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Sail on, my Captain

Sixteen years ago I wrote the following lighthearted poem in honor of my husband Roger and two friends, Roger and Mike, who raced our sailboat in the 1998 National Catalina Race held in Westbrook, Connecticut.  They took first for the tall rig division in all three races.  Yes, readers, the sailboat’s name was Sloopy, the inspiration for the fictional 36 foot sloop that Liz and Garret live aboard in Murder in Mystic, Murder in Newport and Two Headed Snake of Key West.  Our Sloopy was fast and my husband could make a mighty Margarita.

I am sharing this with you in memory of my husband, who passed away on July 1, 2014.  Sail on, my captain.


The pressure was on

To win a glass cup

Each silently prayed

He wouldn’t screw up


The guy thing, you know

Machismo, at best

The challenge would come

They’d be put to the test


The good Lord was laughing

As they hoisted the main.

These three would need blessings,

And more, it was plain


Wine made from water

Was easy for sure,

But Roger, Mike, Roger

Three races endure?


The task was immense

But these were nice guys

He raised His arms up

And Sloopy did rise.


She raced to the finish

Three bullets to boot

Miracles do happen.

There’s proof in the loot.


The lesson each learned,

To celebrate life

Believe in oneself

Be good to your wife.

FREE Kindle Download Murder in Mystic

Free today at  Murder in Mystic Kindle download

My husband, Roger, and I enjoyed sailing out of Mystic, CT for over a decade with our two boys, Scott and Ron, who grew from their teen years to men during that time.    We played along the Mystic River, at Block Island, in Newport and at nearby Watch Hill, Rhode Island.  Let me share some of the beauty of the area.  Download Murder in Mystic FREE today at Amazon Kindle.

Murder in Mystic- Prologue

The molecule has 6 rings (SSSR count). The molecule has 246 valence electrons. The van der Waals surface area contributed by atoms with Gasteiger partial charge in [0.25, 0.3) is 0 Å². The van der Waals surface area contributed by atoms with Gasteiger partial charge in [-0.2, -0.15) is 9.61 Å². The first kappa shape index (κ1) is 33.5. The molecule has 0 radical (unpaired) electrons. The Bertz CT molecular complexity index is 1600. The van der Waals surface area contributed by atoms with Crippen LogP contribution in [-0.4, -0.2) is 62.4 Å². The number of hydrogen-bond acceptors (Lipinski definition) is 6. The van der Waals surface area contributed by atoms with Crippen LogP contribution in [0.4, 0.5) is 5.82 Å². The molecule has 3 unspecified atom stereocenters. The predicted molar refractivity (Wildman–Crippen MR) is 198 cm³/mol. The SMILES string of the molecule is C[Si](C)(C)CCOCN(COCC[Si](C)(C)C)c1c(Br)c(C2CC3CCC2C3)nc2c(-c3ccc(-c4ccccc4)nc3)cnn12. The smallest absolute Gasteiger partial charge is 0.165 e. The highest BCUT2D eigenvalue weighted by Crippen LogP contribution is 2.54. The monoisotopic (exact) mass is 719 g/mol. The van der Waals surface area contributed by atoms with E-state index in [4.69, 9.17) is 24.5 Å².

The boat rocked and swayed, chugging on with purpose between North and South Dumplings.  The four-foot chop made the ride uncomfortable, but Tony’s only passenger never complained.  He would never complain again.  The tide was slack but the wind persisted at twenty knots, whipping the seas in the Race to eight feet.  Tony took the boat out of gear and busied himself with the task at hand.  Without forward motion, the small boat rolled violently from side to side.  Assuming a wide stance, Tony grasped the gunwale and worked his way aft.

Out on the deck, propped in a chair, was his prize- a recent Annapolis graduate, dressed in his spotless, white uniform.  The brass buttons radiated moonlight.   Tony walked toward the motionless figure, stopping three feet in front of him. Tony scanned the physically fit specimen methodically from head to toe, careful to commit every detail to memory.

Tony moved closer and crouched in front of his lover. Passion throbbed throughout his body as he stroked the sailor’s cheeks and progressed downward along the powerfully built shoulders to the firm chest.  He caressed each brass button, enjoying the feel of the insignia with his fingertips. Horizontal grooves provided a background for the profiled eagle, perched upon its anchor above three cannonballs.  A row of stars, outlined by ships’ line edged the piece.  The intoxicating scent of after-shave heightened his pleasure as he fondled his toy.  When play-time was over, Tony stood.  Lovingly, he held the officer’s face in his hands as he kissed his right eyelid, then the left, finishing with a lingering kiss on the lips.